Last winter, a more than 150-year-old African American burial ground was discovered lying underneath a Penn parking lot. Now, the city, with Penn’s support, is taking action to protect it.
In a unanimous vote on Nov. 9, the Philadelphia Historical Commission officially designated the African Friends to Harmony Burial Ground underneath Penn’s 4111-23 Chestnut parking lot as a Historic Place. Any plans to renovate the lot must now receive approval from the Commission.
The portion of the burial ground not underneath the parking lot — namely the approximate quarter a Philadelphia business is developing into a new apartment building — was not included in the designation.
According to the Historical Commission nomination form, the site was actively used as a burial ground as early as 1826 and at least until 1882. In that time, at least 136 people, largely from the West Philadelphia African American community, were interred at the site.
Stonybrook University History Professor Donna Rilling has been studying the burial site alongside the Philadelphia Archaeological Forum for the last several months. Rilling, who received a Ph.D. in history from Penn in 1993, worked to prepare the nomination for 4111-23 Chestnut to the Historical Commission. At the end of the meeting, she said she was satisfied by the day’s proceedings.
“I’m thrilled,” Rilling told The Daily Pennsylvanian. “And I hope something can be done to commemorate the spot.”
At the meeting, Penn made a statement supporting the site’s nomination.
“The University only became aware of the historic significance of this parcel in recent years," University Associate General Counsel Ira Kauderwood said at the meeting. “We appreciate the wealth of additional information provided by this nomination. We support the nomination, and we look forward to working with the Historical Commission in the future on this site."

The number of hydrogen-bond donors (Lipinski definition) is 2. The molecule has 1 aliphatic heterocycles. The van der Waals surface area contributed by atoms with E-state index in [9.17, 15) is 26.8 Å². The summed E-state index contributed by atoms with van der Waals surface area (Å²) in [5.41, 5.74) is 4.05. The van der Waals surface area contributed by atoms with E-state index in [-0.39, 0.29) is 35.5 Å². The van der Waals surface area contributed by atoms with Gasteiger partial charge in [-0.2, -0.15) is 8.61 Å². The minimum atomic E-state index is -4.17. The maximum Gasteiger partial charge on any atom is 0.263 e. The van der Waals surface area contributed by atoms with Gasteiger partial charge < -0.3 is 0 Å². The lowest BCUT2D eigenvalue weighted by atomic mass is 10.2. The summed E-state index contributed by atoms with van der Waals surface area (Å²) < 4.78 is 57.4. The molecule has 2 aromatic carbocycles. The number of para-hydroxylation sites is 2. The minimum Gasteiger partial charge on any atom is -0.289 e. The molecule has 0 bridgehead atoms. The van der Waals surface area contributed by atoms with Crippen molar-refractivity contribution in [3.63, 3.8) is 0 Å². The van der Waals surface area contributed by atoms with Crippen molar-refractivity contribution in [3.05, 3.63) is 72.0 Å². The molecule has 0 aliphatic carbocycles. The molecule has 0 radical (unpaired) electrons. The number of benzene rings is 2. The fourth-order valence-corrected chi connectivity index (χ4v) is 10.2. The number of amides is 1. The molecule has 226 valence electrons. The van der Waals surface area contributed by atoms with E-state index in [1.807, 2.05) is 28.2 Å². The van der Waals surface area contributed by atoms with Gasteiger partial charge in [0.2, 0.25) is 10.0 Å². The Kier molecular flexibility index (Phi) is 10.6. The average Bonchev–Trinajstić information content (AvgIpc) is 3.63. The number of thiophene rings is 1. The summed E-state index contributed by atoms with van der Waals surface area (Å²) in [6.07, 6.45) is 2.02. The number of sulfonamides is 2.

Last spring, Director of the University Archives and Record Center Mark Frazier Lloyd said although he has not seen any documentation that the remains had been relocated, it was still unclear if there were still remains at the location. He speculated that the remains may have been moved when the site was closed as a cemetery in the early twentieth century.
According to Rilling, Penn has ordered a ground penetrating radar test to see whether human remains are still at the site, but it proved inconclusive.
Rilling added that the University’s support of the nomination helps with its larger effort to improve relationships with the surrounding community.
“Penn has finally stepped up to the plate,” Rilling said. “It is in their best interest politically, and otherwise, and historically to recognize this [historical designation].”
She specifically compared the University’s support for the burial ground with last year’s launch of the Penn Slavery Project and the University’s consequential recognition of slavery’s role in Penn’s founding. Rilling said that both efforts help strengthen the school’s ties to the history of West Philadelphia’s black community.
Executive Director of the ICPIC New Africa Center Abdul Rahim Muhammad, who attended Friday’s meeting, is also encouraged by the designation's recognition of local black history. Muhammad said he recently founded a tour that takes guests to different West Philadelphia murals and historical sites significant to black culture. Given its new status as an official historic designation, Muhammad said he hopes to incorporate the burial ground into the tour.
“The cultural history of our people and their struggle and their determination is important,” Muhammad said. “And we need to be able to preserve that legacy.”